Cop beats elderly man after he reports a car accident
Published: 19 May, 2011, 20:48
A police officer (AFP Photo / Getty Images)
An Alabama police officer beat an 84-year-old man after he called 911 to report a car accident outside of him home that involved an intoxicated driver.
Dorsey Henderson called 911 to report the accident after he noticed that the driver was severely drunk. Henderson told the driver that he was under citizen’s arrest and told him to remain near the vehicle until the police arrived.
Minutes later Fairhope Police Officer Trent Scott arrived. Henderson explained the driver appeared to be very intoxicated and had been acting belligerent, and that he placed him under a citizen’s arrest. The officer however scolded Henderson and told him there is "no such thing as citizen's arrest in Alabama," and to "get out of the way, old man," according to the Courthouse News Service.
The man said he was merely trying to help. But, the officer did not care. He responded to Henderson’s aid by grabbing him and throwing him to the ground breaking both his nose and glasses, all while Henderson’s wife watched helplessly from her wheelchair inside the home.
His wife, on the phone with 911, told the dispatcher that the cop was "beating the hell out of my husband."
Following the beating the officer cuffed Henderson and put him in the back seat of his patrol car. He was never placed under arrest.
When an ambulance arrived the officer sent it away, telling the medics that the “old man” had no need for medical assistance.
Sometime later a superior officer arrived at the scene and ordered the ambulance to return. After Henderson was taken to the hospital he was found to have a broken nose, multiple contusions and a torn rotator cuff.
The police officer remains on duty without reprimand from the department.
Friday, May 20, 2011
Cop beats elderly man after he reports a car accident — RT
Monday, May 16, 2011
Glass-Steagall Act » New Deal 2.0 <----- Thank You, You are AWESOME!!!!
Glass-Steagall ActMonday, 05/4/2009 - 3:30 pm by Jason Selfe
[Note: updated on 2.16.2011]What is the Glass-Steagall Act of 1933?The Glass-Steagall Act was introduced during the Great Depression by former Treasury Secretary Sen. Carter Glass (D-VA) and Chairman of the House Banking and Currency Committee Rep. Henry B. Steagall (D-AL). As one of the first acts of FDR’s New Deal, the legislation segregated commercial banks from securities markets, established the Federal Deposit Insurance Corporation (FDIC) and enhanced the regulatory powers of the Federal Reserve over banks.What’s the significance?The stock market collapsed in 1929; customers rushed to withdraw their funds, and by 1933, roughly 9,000 banks in the United States had failed. The Glass-Steagall Act and the FDIC it created were attempts to restore public trust in the deposit system and stem the rush to withdraw. The act also recognized inherent risks in securities markets, making it impossible for banks to serve simultaneously as brokerages.The act’s repeal in 1999 paved the way for bank investments in, among other things, mortgage-backed securities and collateralized debt obligations—the tipping points of the current meltdown. This has led some commentators, including James K. Galbraith, to argue that the repeal of Glass-Steagall helped fuel the financial crisis.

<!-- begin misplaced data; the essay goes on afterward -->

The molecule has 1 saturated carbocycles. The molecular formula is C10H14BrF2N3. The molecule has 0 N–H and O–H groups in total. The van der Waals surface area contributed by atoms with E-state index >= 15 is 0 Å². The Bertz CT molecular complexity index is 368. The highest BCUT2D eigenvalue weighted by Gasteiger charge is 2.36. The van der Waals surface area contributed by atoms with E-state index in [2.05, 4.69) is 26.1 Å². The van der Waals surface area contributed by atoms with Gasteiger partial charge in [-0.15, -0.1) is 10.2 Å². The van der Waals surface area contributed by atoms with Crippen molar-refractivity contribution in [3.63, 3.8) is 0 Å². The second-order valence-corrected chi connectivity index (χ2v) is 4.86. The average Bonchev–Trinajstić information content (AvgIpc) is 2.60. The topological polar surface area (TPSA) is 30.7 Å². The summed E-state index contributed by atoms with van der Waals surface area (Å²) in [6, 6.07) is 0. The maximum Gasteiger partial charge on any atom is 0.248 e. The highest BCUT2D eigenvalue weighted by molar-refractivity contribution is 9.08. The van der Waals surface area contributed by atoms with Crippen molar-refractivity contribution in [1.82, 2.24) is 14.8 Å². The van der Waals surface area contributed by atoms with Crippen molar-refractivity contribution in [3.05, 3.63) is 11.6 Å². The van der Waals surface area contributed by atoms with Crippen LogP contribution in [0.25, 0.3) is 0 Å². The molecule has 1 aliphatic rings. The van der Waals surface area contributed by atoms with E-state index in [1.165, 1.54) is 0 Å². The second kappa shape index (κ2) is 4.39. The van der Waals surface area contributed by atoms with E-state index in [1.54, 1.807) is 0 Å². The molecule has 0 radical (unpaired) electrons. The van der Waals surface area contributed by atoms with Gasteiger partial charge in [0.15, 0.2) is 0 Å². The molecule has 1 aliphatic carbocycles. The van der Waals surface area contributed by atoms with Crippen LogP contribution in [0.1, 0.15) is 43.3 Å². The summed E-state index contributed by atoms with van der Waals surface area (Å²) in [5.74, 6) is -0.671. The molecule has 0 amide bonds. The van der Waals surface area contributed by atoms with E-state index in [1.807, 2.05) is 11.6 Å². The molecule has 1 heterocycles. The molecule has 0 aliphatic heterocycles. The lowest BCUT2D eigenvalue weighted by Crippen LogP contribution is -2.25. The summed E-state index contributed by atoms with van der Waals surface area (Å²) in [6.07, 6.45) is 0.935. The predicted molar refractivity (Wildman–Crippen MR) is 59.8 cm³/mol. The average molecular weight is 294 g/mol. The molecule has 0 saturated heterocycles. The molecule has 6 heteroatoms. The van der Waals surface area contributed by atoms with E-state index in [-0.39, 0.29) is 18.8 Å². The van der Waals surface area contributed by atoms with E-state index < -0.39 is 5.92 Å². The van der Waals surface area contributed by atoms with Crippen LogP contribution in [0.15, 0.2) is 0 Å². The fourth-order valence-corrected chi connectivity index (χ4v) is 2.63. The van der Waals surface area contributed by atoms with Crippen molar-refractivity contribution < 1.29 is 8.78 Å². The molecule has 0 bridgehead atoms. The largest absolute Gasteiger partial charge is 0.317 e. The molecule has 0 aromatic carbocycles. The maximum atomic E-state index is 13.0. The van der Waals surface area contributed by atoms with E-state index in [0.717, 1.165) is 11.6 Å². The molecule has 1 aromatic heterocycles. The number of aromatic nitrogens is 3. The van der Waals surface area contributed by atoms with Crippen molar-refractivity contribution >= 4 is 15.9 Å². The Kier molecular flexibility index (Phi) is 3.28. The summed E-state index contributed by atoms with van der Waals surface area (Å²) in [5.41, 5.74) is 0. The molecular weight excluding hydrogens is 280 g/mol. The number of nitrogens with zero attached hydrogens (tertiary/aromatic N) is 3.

Who’s talking about it?Marshall Auerback warns that FinReg simply keeps the post-Glass-Steagall status quo…Robert Reich thinks FinReg falls short for not reinstating Glass-Steagall…Bill Moyers and Michael Winship of Progressive Democrats of America question the honesty of Lawrence Summers as chief economic advisor and gatekeeper to President Obama, given his past connection to Wall Street’s fight against Glass-Steagall … Blogger William Kaufman looks at the bipartisan origins of Glass-Steagall’s repeal and its connection to the current financial crisis… Sen. Wayne Allard (R-CO), former ranking member on the senate Securities, Insurance, and Investment Subcommittee, still supports the repeal of Glass-Steagall, arguing that it was necessary for the United States to remain competitive in a global market…and Kevin Drum of Mother Jones wonders whether the failure of other financial institutions shows the Glass-Steagall repeal isn’t really to blame…Bill Black notes that Peter Wallison’s dissent on the FCIC’s findings noted only the repeal of Glass-Steagall as a regulation that was loosened, but there are so many more…Lyndon La Rouche thinks anyone who opposes reinstated the Act immediately is “criminally insane”.
Killing financing for Public Television (PBS) would be a major victory for The Corrupt GOP & their Corporate Overlords....just sayin.